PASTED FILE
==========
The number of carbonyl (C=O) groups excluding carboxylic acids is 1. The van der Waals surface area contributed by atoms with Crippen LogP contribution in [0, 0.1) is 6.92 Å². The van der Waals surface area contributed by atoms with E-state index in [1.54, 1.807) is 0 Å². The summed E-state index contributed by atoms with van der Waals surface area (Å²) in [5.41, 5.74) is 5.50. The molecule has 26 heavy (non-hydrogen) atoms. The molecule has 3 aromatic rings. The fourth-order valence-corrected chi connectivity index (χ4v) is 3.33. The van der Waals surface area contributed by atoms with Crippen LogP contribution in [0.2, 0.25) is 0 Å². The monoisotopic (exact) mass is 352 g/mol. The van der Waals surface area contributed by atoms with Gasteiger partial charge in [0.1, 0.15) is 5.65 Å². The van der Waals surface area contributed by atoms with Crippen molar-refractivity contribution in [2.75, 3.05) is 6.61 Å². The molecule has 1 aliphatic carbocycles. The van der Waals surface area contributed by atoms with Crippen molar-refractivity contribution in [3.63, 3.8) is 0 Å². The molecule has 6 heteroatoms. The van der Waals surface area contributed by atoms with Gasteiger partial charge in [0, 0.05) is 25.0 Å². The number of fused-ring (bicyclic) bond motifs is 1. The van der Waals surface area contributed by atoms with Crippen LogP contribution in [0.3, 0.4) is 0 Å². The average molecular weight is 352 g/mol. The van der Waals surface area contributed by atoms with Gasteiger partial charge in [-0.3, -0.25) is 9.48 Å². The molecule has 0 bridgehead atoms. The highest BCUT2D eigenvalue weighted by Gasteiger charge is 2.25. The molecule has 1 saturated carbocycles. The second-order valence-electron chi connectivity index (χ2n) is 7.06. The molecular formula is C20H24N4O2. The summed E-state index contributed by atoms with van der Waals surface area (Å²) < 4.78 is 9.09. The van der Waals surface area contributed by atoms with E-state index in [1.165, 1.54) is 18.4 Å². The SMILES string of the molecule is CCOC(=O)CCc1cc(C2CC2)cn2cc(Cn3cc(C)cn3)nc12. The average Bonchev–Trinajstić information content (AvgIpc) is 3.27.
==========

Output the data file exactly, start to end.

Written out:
The number of carbonyl (C=O) groups excluding carboxylic acids is 1. The van der Waals surface area contributed by atoms with Crippen LogP contribution in [0, 0.1) is 6.92 Å². The van der Waals surface area contributed by atoms with E-state index in [1.54, 1.807) is 0 Å². The summed E-state index contributed by atoms with van der Waals surface area (Å²) in [5.41, 5.74) is 5.50. The molecule has 26 heavy (non-hydrogen) atoms. The molecule has 3 aromatic rings. The fourth-order valence-corrected chi connectivity index (χ4v) is 3.33. The van der Waals surface area contributed by atoms with Crippen LogP contribution in [0.2, 0.25) is 0 Å². The monoisotopic (exact) mass is 352 g/mol. The van der Waals surface area contributed by atoms with Gasteiger partial charge in [0.1, 0.15) is 5.65 Å². The van der Waals surface area contributed by atoms with Crippen molar-refractivity contribution in [2.75, 3.05) is 6.61 Å². The molecule has 1 aliphatic carbocycles. The van der Waals surface area contributed by atoms with Crippen molar-refractivity contribution in [3.63, 3.8) is 0 Å². The molecule has 6 heteroatoms. The van der Waals surface area contributed by atoms with Gasteiger partial charge in [0, 0.05) is 25.0 Å². The number of fused-ring (bicyclic) bond motifs is 1. The van der Waals surface area contributed by atoms with Crippen LogP contribution in [0.3, 0.4) is 0 Å². The average molecular weight is 352 g/mol. The van der Waals surface area contributed by atoms with Gasteiger partial charge in [-0.3, -0.25) is 9.48 Å². The molecule has 0 bridgehead atoms. The highest BCUT2D eigenvalue weighted by Gasteiger charge is 2.25. The molecule has 1 saturated carbocycles. The second-order valence-electron chi connectivity index (χ2n) is 7.06. The molecular formula is C20H24N4O2. The summed E-state index contributed by atoms with van der Waals surface area (Å²) < 4.78 is 9.09. The van der Waals surface area contributed by atoms with E-state index in [1.165, 1.54) is 18.4 Å². The SMILES string of the molecule is CCOC(=O)CCc1cc(C2CC2)cn2cc(Cn3cc(C)cn3)nc12. The average Bonchev–Trinajstić information content (AvgIpc) is 3.27.